1. Archive

TUESDAY // It's Michael J. Fox's night

Published Jul. 6, 2006

NBC wasn't kidding when it set out to make Tuesdays another night of "Must-See TV." How else to explain the moving of Mad About You _ for the zillionth time _ and the Thursday hit Caroline in the City onto a night dominated by ABC?

The result, sadly, will likely frustrate viewers with too many choices at 8 and 9 p.m. At 9:30 p.m., however, NBC best pray for a miracle: Is there anyone on the planet who won't be tuning into former Family Ties star Michael J. Fox's new show, Spin City, on ABC?

To call Fox's return to series television a triumphant event is an understatement. ABC is banking big bucks on Spin City and Fox, hoping that the pair will pick up where Roseanne has tapered off, maybe even give the Disney-owned network a sophisticated non-family comedy hit a la Seinfeld. The positive buzz about Spin City's strong pilot episode hasn't helped ease the pressure on Fox either.

"It's the first sentence in a hopefully long story," Fox says, modest but eager about the future of the comedy in which he plays a go-for-broke deputy mayor surrounded by a team of New York's finest, if least trustworthy, political minds: "We get to play very articulate, bright, energetic people with very loose morals. That's a lot of fun."

The biggest question mark on Tuesdays has to be Life's Work. Though ABC is touting Lisa Ann Walter as the next Roseanne, Ellen DeGeneres or Brett Butler, TV critics weren't even sent a review cassette _ often a sign that the show is undergoing serious fine-tuning.

Walters' track record isn't much to brag about _ the short-lived Fox show My Wildest Dreams and the Whoopi Goldberg movie Eddie. But her show does boast well-chosen sidekicks: Playing Walters' boss is Larry Miller (The Pursuit of Happiness), a wicked character actor known for sucking up to Julia Roberts in Pretty Woman and playing an evil doorman on Seinfeld.

In the role of her husband is Michael O'Keefe, who quietly disappeared last year as Jackie's (Laurie Metcalf) wishy-washy husband Fred on Roseanne. O'Keefe _ whose real-life wife is singer Bonnie Raitt _ sees comic potential in the coincidence that he's playing another spouse in a show airing immediately after Roseanne:

"I think we should have me come in one night while Lisa's watching Roseanne," O'Keefe suggests. While his new TV wife raves about his old character, O'Keefe adds "I'd take one look at him and say: "Loser.' "


8 p.m.

Promised Land (premieres Tuesday, CBS, WTSP-Ch. 10): CBS tries to duplicate the feel-good success of Touched by An Angel in this heavy-handed patriotic drama about a family that turns sudden homelessness into the great American journey. Gerald McRaney (Major Dad), Wendy Phillips and Ossie Davis lead the cast.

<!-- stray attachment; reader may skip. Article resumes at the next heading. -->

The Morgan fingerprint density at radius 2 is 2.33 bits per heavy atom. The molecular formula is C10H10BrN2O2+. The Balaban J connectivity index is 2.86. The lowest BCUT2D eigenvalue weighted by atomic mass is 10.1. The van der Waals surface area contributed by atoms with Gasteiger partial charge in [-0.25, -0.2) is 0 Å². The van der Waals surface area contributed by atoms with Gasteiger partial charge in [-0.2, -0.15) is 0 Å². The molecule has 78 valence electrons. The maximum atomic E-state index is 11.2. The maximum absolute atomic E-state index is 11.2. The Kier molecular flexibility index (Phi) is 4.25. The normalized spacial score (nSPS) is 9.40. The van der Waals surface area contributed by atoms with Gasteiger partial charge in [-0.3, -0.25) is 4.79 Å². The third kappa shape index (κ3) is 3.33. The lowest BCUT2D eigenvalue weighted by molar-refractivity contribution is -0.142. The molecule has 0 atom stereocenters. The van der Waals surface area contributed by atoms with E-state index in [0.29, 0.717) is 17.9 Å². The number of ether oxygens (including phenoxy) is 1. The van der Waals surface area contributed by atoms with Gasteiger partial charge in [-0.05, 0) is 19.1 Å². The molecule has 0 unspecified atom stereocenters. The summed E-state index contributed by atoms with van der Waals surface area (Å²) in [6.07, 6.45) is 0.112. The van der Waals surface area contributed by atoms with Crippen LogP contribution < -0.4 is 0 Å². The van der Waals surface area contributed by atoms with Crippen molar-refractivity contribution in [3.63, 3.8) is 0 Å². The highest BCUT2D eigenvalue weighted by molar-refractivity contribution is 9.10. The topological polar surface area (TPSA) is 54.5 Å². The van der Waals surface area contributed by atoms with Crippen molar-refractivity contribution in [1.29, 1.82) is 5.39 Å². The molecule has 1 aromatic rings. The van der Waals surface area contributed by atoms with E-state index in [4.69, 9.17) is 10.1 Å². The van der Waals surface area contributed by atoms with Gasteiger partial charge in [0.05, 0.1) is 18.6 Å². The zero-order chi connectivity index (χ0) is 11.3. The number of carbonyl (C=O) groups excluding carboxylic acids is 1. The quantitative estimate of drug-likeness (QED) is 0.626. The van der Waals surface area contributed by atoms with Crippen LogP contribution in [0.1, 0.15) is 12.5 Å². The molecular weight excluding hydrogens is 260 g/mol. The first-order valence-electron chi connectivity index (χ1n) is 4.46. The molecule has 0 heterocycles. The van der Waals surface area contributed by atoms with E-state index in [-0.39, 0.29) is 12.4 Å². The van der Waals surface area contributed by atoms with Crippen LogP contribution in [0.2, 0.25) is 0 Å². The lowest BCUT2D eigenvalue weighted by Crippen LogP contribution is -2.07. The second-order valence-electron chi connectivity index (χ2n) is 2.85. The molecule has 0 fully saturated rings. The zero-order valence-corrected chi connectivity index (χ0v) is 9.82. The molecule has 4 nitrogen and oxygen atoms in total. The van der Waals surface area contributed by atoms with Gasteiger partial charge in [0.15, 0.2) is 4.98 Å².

8:30 p.m.

Life's Work (premieres Tuesday, ABC, WFTS-Ch. 28): Comic Lisa Ann Walter stars as a mother who goes back to work _ as an assistant district attorney. Michael O'Keefe (Roseanne) plays her equally frazzled husband, Larry Miller (The Nutty Professor) stars as her boss. (Note: A pilot episode for Life's Work was not available to preview.)

Something So Right (premieres Tuesday, NBC, WFLA-Ch. 8): Mel Harris (thirtysomething) plays a twice-divorced, again-remarried mom trying with husband No. 3 (Jere Burns, Dear John) to make a mixed family a healthy family. The pilot episode shows promise beyond The Brady Bunch comparisons, especially the comically realistic portrayal of children shuttling between parents.

Homeboys in Outer Space (already premiered, UPN, WTOG-Ch. 44): The worst-named series of the year tries one of the boldest concepts: Spoofing the sci-fi world and appealing to an urban audience at the same time. The tale of two 23rd century slackers searching the universe also boasts one of the most creative casting moves in recent memory: James Doohan (Scotty on Star Trek) plays "Pippin," the mechanic fond of dissing his former employees.

The Burning Zone (already premiered, UPN, WTOG-Ch. 44): Imagine Outbreak _ the movie about stalking the Ebola virus _ every week. That's the premise of this drama that follows a team of scientists tracking down bad bugs.

9:30 p.m.

Spin City (premieres Tuesday, ABC, WFTS-Ch. 28): A sure thing if ever there was, Spin City pairs Michael J. Fox with his Family Ties scribe Gary David Goldberg for another round of the funnies. It's almost as if Alex P. Keaton grew up, switched networks and took a job as the deputy mayor of New York. Solid sarcasm and witticisms, and a stellar supporting cast including Mad About You's Richard Kind and Barry Bostwick.


Comedy: Tuesday looks to rival Thursday's lineup of top-flight comedies, with Mad About You, Frasier, Roseanne on NBC and Spin City on ABC, to name a few. Look for Mad About You and ABC's Roseanne to boast the strongest storylines _ a pregnancy and a family rebuilding, and Spin City to emerge as the year's smartest newcomer.

Drama: Is NYPD Blue (ABC) the best TV drama of all time? The past three seasons of non-stop gut-wrenching and explosive storylines sure make a good case for it. Look for beefed up roles for Simone (Jimmy Smits) and Lt. Fancy (James McDaniel), and the gradual departure of Sylvia (Sharon Lawrence, who'll star in her own NBC sitcom come January).

For families: Moesha shines as UPN's brightest light, thanks to strong "do the right thing" themes and star Brandy's reputation as a positive role model. Home of the Brave (CBS) also provides families an hourlong safe haven, though kids may not catch all the lessons whizzing by.